What you appear to be trying to say is that we have no reason to conclude the existence of either an uncaused beginning, nor an eternal being, and that both of these are equally assumed. I maintain this argument is invalid because of several reasons. First, denying that all effects need a cause is more than a problem of induction (i.e., not being able to observe every effect that ever arose), but rather a fundamental principle of both logic and metaphysics: Things cannot be prior to when they be, and coming to be requires an act from something that is already actual. As the post states, and you have not addressed, is that this concept is such a fundamental concept that no one I am aware has attempted to deny it. It is so basic that the burden of proof is clearly on the skeptic. Second, if you are claiming something along the lines of ‘the conclusion of Kalam is an uncaused effect, and we have no precedent for this, therefore it is invalid’ then you are making an a priori denial of an a posteriori sylogism, a conclusion that is invalid, or at least the burden of proof lies again with the skeptic, one which cannot be made with a simple denial. Third, you seem to be attacking the conclusion of kalam (that an uncaused cause exists) as if it were an assumption, which it is not. Rather, it is a conclusion. The only possible “assumption” in kalam is the first premise, that everything with a beginning needs a cause, and as I said, denial of this is so basic that the burden of proof is on the skeptic. I believe I also stated that I deny this is an assumption, but rather a first principle of logic and metaphysics. Denials of first principles are always self-refuting.

    If, on the other hand, you are saying that it it is equally an assumption that “everything in existence is finite” and “everything that has a beginning has a cause” (which is what you said in your 12/19 comment on the earlier post), then the same answer I gave before still applies. Further, “everything in existence is finite” is an undemonstrated assumption that the conclusion of the kalam disproves. I hope you are not trying to use an undemonstrated assumption of one to disprove the conclusion of another. Also, “everything in existence is finite” suffers from the problem of induction, which “everything that has a beginning has a cause” does not, for the reasons I gave earlier (metaphysics and first principles).

    Further, the conclusion of kalam is a counter-example to the premise “everything in existence is finite” disproving it, while it is logically invalid to say that the assumed premise (“everything in existence is finite”) disproves the conclusion of another (“an uncaused cause exists”). This last point alone destroys this line of reasoning.

    Still further, none of this touches at all the vertical cosmological argument, which is different than kalam, and is not impacted by the same logic. You can see it here:

    I will admit that it’s possible I’ve misunderstood your points, for the ideas seem to not be demonstrated or explained. If so, I apologize. But this isn’t going anywhere, so we’ll stop here.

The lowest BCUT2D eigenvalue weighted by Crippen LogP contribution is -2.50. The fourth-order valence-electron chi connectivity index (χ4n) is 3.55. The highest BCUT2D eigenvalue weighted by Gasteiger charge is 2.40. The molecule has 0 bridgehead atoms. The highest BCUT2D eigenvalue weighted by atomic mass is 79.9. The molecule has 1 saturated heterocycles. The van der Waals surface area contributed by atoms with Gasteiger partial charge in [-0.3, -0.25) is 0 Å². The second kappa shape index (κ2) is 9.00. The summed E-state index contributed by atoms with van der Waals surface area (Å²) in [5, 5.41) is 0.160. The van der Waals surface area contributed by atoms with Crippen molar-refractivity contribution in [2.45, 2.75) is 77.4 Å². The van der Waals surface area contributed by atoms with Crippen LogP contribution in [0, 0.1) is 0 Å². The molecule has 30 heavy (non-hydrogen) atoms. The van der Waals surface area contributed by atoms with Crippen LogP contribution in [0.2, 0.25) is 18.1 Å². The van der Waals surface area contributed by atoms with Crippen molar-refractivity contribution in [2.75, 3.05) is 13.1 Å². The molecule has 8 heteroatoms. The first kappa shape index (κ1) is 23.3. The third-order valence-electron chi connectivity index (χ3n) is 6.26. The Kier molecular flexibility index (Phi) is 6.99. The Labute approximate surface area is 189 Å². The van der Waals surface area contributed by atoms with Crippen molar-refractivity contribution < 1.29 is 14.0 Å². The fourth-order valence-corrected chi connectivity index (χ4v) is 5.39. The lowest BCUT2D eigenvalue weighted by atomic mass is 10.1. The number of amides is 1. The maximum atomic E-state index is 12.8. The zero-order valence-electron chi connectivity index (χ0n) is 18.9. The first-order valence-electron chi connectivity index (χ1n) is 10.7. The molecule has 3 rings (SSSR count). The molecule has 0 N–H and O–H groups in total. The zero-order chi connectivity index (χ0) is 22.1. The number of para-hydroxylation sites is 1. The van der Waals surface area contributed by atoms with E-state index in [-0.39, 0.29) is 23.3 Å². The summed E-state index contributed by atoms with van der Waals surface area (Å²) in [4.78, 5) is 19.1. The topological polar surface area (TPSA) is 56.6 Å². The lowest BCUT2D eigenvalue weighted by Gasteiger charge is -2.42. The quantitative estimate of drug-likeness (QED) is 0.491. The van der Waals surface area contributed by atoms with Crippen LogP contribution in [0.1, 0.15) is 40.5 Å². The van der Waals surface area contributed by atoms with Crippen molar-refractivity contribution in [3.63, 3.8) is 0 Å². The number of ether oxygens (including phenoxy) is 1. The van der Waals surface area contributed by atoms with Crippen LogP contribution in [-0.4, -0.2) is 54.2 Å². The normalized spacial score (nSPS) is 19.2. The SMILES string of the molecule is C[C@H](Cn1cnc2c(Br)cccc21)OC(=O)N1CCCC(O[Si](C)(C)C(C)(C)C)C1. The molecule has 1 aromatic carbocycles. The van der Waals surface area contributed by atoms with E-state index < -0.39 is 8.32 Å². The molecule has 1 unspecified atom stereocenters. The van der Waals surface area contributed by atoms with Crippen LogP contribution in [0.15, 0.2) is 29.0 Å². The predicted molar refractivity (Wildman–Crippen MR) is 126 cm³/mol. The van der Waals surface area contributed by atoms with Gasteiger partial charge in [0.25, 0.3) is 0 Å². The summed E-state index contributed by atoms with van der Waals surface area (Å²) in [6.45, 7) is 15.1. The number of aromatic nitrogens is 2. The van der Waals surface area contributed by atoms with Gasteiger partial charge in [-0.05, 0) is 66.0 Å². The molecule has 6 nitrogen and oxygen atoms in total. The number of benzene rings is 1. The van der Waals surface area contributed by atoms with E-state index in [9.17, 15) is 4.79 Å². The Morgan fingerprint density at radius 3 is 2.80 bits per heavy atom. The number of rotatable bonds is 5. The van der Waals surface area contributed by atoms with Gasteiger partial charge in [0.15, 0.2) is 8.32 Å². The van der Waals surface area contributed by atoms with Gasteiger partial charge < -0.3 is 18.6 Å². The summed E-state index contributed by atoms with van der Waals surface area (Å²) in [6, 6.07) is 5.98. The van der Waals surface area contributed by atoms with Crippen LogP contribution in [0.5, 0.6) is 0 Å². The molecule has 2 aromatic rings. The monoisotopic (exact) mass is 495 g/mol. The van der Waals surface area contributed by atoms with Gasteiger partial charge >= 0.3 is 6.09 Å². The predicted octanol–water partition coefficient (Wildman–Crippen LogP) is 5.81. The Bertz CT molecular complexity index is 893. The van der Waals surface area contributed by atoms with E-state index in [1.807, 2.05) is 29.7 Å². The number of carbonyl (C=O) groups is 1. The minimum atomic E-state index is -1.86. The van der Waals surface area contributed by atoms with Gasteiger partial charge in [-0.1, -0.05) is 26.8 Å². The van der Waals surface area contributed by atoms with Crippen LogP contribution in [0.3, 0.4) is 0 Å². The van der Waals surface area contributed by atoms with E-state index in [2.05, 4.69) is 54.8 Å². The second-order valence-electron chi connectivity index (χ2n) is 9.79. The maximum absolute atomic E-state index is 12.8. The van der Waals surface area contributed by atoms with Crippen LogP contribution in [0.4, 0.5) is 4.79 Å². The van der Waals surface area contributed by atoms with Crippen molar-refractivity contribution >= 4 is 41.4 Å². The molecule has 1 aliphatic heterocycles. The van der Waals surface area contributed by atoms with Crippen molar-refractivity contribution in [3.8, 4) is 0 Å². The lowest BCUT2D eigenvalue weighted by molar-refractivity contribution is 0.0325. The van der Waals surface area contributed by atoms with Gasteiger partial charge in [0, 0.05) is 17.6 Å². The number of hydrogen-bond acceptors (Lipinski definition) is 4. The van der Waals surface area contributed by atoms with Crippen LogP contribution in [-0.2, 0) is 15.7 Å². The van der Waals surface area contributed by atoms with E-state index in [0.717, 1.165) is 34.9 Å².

4. Grundy says:

    Why is classical logic unquestionable exactly? Experience has shown it to hold up, but experience also shows that nothing is eternal. I just don’t see the distinction.

    I assume you accept the Big Bang (otherwise I don’t see why you’d be using the Kalam) which says time and space began at once. If the Big Bang is the effect, and causes according to logic must preceed effects, when does the cause happen? You are believing that something must happen chonologically before time itself. Where’s the logic there? And if you claim that things can happen before time via magic or the divine or something, then you can’t explain why an infinite regress of causes isn’t possible.

    Also, the Big Bang has the universe starting as a singularity which is a scale subject to quantum mechanics which is shown to be counter intuitive and, in some cases, violating classical logic. My own lack of understanding on how this happens makes me skeptical, but the repeated observable results of quantum mechanics make me much more comforatable accepting a violation of causality (in this case an effect causing itself) than an eternal, omni-intellegence. Call me crazy. 🙂

    • humblesmith says:

      Well, whether or not logic is illogical is beyond the scope of this post, but I strongly suspect we’d be going round in circles trying to prove such a thing. As to God and time, I’ve touched on it very briefly in one post, but not enough. The usual way people explain time is in what they call A-time and B-time, but I hold the answer to be different than either. Stay tuned and I’ll get to this sooner or later.

      As to quantum stuff, however it works, it seems to only work on the subatomic level, and drawing conclusions from it appears tenuous at best. I’m reminded of the story of those who claimed that since Einstein’s General Relativity is true, then everything is relative. This is not the case.

      But I’ve written about quantum answers before:

      You appear to be a genuine fellow, and I pray your questions get answered. Peace.

      • Grundy says:

        Thanks, I’ll check back for your time explaination. Yes, the quantum stuff only works on the subatomic level, but according to the Big Bang Theory the first instance of what we now know is the universe was at this level at subject to quantum mechanics.